Each time I have had to deal with these kinds of leaders in the church, I have been blasted. The fangs come out. The accusations start to fly. Or I am simply dismissed as someone of no importance, not worthy of being given any consideration. The necessary fruit required by the Lord for all of the fig trees in His vineyard is LOVE. But I rarely ever find that fruit in church leaders who teach and enforce these notions that marriage is an unbreakable bond, that remarriage is forbidden, and in this case a particularly radical and damaging teaching that a husband and wife in a remarriage are required to separate from one another and live out their lives single. Think about that.

For example, I know people who are divorced and who have remarried many years ago. They are Christians, showing growth in Christ. They did not divorce for superficial reasons. Their ex-spouse destroyed the marriage covenant by ongoing unrepentant sin, violating the marriage vows. A husband who refuses to work and provide for his wife and children. A wife who denied the faith and embraced New Age groups and teaching and despised Christ and her husband. In all these cases and more, “no divorce, no remarriage, dissolve any subsequent marriage and remain single” is the demand of these kind of teachers. And make no mistake, such churches will ex-communicate any member who refuses to follow their demands. The Protestant Reformed Church in America is certainly not a safe place for victims of abuse and in fact I would not recommend it to anyone else.

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9 Comments

  1. Veronica Miyake

    I continually thank God for you and your ministry, Pastor, as you show the grace and mercy of our Lord to those of us who have experienced debilitating abuse at the hand of an unrepentant, evil person and at how you call out those religious people who would condemn us. May the Lord bless you a hundred fold for how you’ve supported us and been a voice for the oppressed.

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  2. Blessed

    Thank you!

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  3. Carol

    I was in an abusive marriage for 21 years and perfectly happy to be single if I could just get away. I never dated for 7-8 years just working and raising my 3 children. The PCA church we had been attending sent me letters and harassed me telling me I was going to die and go to hell where there is weeping and gnashing of teeth. They were ruthless. After about 2 years during their “counseling” with him… they found out how he really was. Kicked him out of church, he was also told not to come back to a divorce recovery class he had been going to. I never during the entire time defended my self or said anything about him.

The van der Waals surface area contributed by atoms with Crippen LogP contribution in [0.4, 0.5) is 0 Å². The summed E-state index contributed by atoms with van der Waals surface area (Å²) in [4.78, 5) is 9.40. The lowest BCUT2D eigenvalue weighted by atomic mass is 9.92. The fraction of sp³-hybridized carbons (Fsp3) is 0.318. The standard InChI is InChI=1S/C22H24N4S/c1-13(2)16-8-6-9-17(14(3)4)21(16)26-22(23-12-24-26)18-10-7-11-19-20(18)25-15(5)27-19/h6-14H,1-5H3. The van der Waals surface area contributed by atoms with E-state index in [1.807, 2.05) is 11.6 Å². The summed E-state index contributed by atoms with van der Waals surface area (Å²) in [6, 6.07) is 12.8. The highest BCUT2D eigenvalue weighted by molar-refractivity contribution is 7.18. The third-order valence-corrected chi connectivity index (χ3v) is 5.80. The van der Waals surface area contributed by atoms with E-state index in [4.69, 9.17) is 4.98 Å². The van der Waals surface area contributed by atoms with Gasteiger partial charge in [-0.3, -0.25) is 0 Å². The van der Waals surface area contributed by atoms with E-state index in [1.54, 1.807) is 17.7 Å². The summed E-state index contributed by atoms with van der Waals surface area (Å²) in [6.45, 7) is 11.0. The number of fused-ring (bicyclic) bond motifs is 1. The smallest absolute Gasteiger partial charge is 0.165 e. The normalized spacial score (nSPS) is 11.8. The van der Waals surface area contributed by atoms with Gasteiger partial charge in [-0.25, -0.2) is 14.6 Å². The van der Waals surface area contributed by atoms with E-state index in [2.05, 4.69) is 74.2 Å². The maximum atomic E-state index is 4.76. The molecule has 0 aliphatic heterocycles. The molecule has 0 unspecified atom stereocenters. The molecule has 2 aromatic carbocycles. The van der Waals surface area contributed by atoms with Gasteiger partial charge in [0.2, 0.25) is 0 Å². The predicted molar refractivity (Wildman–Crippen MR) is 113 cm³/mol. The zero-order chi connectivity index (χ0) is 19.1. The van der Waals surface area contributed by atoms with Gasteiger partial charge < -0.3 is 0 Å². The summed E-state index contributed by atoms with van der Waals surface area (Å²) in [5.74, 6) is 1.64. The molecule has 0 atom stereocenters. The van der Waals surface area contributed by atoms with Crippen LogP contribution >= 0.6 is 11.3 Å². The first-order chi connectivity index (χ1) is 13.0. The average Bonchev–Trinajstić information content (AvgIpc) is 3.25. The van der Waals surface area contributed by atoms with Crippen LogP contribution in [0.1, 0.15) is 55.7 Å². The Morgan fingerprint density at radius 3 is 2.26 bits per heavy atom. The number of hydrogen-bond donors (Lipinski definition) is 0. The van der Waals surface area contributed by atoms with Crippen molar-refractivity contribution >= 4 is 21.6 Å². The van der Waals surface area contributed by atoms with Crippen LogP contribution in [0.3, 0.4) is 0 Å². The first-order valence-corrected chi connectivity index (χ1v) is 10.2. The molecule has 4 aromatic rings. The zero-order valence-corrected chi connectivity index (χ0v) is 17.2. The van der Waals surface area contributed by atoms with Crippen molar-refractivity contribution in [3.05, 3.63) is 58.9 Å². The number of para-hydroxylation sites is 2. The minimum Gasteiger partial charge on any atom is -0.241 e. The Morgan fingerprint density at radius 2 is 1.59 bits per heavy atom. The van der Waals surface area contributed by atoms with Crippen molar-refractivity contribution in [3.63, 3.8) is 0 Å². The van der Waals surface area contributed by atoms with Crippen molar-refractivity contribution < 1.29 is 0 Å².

After 9 years, I met a man who truly loves me and my children. I am indeed very blessed!!!

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  4. Noka

    At first I was very encouraged to hear another theologian teach that we should not forgive those who don’t repent. I looked up that sermon by professor Gritters and listened to the whole thing and for the most part it was pretty good. There was a lot in that sermon that was a whole lot better than what most people get in churches today.

    I had never heard of his seminary or blog or denomination and at first I was excited to see a reformed group teach this correctly. It’s so unfortunate that they don’t really understand domestic abuse. It’s a good thing this denomination came to our attention, so now we know to avoid it.

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  5. LB

    Thank you!

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  6. Innoscent

    Thank you to the readers who have commented about the doctrinal and ethical dissonance of Gritter’s position on forgiveness. Thank you Jeff for following up on this. All that is gold doesn’t glitter (or gritter!).

    Really, “The sin of selected forgiveness” is a more appropriate title to his sermon.

    And I wonder what position such preachers take when it so happens that their daughter is being abused by a narcissistic husband who molest their children also. It’d be interesting to know what theological version they’d pull on her then, and on the perpetrator…

    The love, tenderheartedness and mercy card nor the Matthew 18 one are suitable when it comes to dealing with abusers. They want to save the marriage, save the abuser at all cost, and where is their righteous indignation against him? and deliverance for the victims? These preachers have got their theology so mixed up and have no business leading God’s flock. Hirelings they are. Welcoming wolves in.

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  7. Susan

    Well said all of you! I believe the Holy Spirit and common sense may be closely akin to one another. Either that or the Holy Spirit has sharpened out common sense. Either way the points made are easy to digest AND right in line with Scripture! Thank you again Pastor Crippen!